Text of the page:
Are You Calculating Total PPC Campaign Revenue?

The success of most e-commerce pay-per-click (PPC) campaigns is determined by the amount of revenue made and the height of the return on investment (ROI).  Sounds like a no brainer, huh?  Ultimately money talks and if you aren’t seeing your desired results the PPC budget will be cut.  Too often companies only calculate PPC revenue as purchases made from the site.  I’m here to tell you that PPC revenue can be made through other channels, but oftentimes these earnings are not attributed to the PPC campaign, which is a huge mistake!

Think of this notion in terms of AdWords Search Funnels.  Someone may search for “nike shoes” and click the ad.  This person leaves the site without purchasing anything but then searches for “nike running shoes” 2 days later and makes a purchase.  The conversion will be attributed to “nike running shoes,” but the term “nike shoes” was the first click and assisted in this purchase. 

Here are 2 ways that PPC assists in making revenue, but isn’t always recognized.

Visitors Contacting You through the Site

Many sites have conversion and revenue tracking setup for online purchases, but some do not track contact inquiries and phone calls.  Let’s pretend that I am a retailer researching which brand of men’s running shoes I’d like to sell in my store.  I do a search for “men’s running shoes” and see ads show up for several brands, including: Adidas, Nike, New Balance, and Reebok.  Researching each brand, I decide to carry New Balance running shoes in my store.  I email the company and a week later (after several more back and forth emails) I agree to buy $5,000 worth of New Balance product every month for the next 12 months.  That click on the New Balance ad for the term “men’s running shoes” netted the company a revenue of $60,000.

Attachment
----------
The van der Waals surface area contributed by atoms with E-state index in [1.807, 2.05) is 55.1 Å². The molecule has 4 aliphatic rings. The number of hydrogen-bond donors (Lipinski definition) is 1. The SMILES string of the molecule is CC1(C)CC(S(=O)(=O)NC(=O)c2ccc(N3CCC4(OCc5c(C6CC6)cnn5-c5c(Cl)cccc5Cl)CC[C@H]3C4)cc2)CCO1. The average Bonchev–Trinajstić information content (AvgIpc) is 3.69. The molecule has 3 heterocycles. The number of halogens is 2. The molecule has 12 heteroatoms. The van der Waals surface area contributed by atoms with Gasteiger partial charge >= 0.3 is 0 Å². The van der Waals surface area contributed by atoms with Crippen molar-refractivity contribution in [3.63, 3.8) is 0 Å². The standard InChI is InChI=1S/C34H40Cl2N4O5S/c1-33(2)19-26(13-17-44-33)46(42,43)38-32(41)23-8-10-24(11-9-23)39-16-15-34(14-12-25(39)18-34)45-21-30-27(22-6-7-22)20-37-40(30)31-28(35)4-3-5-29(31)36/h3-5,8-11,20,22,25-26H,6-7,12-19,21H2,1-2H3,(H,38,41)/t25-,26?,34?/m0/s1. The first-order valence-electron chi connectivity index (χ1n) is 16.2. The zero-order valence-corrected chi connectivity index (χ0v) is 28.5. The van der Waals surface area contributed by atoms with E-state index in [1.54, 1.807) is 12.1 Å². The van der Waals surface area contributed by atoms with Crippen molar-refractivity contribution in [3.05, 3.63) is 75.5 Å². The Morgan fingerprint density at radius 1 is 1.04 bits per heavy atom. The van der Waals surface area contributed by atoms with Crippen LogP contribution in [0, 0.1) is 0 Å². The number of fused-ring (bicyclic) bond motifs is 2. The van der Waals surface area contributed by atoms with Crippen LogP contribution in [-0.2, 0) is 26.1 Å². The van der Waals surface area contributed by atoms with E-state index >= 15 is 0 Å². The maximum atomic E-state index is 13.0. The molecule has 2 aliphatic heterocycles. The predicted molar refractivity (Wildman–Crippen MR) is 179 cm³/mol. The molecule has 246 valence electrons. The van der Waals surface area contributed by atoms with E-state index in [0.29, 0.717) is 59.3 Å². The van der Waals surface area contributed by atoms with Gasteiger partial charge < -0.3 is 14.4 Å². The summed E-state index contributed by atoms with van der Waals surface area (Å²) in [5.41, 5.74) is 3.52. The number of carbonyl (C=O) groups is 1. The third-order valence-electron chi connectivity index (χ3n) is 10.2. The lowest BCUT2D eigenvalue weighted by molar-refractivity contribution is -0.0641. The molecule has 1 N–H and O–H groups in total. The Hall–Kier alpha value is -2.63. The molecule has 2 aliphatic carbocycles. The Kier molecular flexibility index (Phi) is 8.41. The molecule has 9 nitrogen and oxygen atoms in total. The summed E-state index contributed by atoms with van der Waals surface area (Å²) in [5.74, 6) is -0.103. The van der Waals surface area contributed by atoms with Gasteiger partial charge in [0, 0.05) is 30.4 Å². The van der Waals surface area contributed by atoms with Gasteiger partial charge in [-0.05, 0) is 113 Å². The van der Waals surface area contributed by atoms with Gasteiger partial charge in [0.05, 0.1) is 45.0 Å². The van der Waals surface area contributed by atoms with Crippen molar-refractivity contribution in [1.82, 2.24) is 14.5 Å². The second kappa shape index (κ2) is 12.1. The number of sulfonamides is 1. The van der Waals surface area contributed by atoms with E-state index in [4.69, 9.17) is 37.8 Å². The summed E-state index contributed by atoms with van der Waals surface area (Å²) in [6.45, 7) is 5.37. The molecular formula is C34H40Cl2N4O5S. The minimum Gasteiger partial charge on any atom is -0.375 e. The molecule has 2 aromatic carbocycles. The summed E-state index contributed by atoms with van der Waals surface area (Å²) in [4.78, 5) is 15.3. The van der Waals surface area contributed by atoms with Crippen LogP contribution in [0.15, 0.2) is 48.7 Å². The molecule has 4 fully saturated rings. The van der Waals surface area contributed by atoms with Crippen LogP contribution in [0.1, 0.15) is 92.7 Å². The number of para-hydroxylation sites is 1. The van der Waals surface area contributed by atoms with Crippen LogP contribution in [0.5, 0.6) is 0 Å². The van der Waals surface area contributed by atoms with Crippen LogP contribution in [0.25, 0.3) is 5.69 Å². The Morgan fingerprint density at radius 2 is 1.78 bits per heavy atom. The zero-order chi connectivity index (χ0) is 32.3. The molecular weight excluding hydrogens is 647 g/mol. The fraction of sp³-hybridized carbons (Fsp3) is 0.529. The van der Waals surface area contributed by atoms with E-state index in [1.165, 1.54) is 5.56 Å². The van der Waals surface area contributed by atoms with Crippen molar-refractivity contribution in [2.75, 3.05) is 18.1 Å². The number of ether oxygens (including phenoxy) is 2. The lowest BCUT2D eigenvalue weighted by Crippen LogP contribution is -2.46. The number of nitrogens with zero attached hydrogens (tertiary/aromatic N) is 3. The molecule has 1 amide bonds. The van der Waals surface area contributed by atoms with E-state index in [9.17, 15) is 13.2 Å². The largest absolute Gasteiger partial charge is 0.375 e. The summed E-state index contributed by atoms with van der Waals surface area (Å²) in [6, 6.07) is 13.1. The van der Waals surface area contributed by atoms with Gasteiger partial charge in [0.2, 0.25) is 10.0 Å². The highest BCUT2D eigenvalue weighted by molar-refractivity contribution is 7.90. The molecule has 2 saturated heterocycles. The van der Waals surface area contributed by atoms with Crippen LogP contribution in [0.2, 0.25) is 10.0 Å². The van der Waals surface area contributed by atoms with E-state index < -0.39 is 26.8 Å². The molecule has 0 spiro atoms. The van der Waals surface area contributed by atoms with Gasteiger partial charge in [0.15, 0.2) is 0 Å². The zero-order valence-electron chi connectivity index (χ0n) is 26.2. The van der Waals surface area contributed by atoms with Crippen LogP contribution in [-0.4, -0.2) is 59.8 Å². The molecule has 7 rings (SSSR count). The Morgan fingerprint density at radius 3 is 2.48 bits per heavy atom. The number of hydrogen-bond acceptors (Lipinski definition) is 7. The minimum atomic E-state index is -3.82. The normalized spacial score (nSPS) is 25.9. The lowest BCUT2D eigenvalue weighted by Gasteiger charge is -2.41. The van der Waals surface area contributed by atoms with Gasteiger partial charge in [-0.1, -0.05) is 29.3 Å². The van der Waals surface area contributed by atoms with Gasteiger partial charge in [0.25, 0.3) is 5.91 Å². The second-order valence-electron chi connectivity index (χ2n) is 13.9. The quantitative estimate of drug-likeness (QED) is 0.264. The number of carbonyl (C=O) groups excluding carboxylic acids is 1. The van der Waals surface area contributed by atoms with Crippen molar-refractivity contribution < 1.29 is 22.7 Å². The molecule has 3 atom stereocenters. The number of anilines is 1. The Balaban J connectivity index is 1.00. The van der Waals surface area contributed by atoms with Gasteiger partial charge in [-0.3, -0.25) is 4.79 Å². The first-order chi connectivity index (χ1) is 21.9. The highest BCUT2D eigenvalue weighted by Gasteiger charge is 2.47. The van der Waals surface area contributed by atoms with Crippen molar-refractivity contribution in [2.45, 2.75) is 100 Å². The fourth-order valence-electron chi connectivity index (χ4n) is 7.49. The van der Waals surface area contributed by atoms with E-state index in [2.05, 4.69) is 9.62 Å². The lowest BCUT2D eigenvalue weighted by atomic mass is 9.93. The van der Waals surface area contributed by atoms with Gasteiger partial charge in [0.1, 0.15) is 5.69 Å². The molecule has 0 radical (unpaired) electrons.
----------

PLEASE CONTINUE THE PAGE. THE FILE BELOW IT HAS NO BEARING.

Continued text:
Without digging deeper, this click would be deemed as yielding no revenue.  Though the conversion might be tracked, it would require follow-up on the company’s part to definitively say this email resulted in revenue.  Just because the conversion process is longer in this situation, it doesn’t mean revenue shouldn’t be attributed to the correct source.

Through your analytics program, every form submission and click on an email address can be tracked.  If your analytics and your sales team are aligned then attributing revenue to the right source is simple, but this isn’t always the case.  Additionally, with call tracking software the source can be identified.  Even without call tracking software, it’s good practice to ask callers how they found you.  Not all customers are going to make a purchase at the first touch point.  Some will contact you and won’t purchase through the site (e.g.: via phone) so this revenue needs to be appropriately attributed.

Purchases Made in Person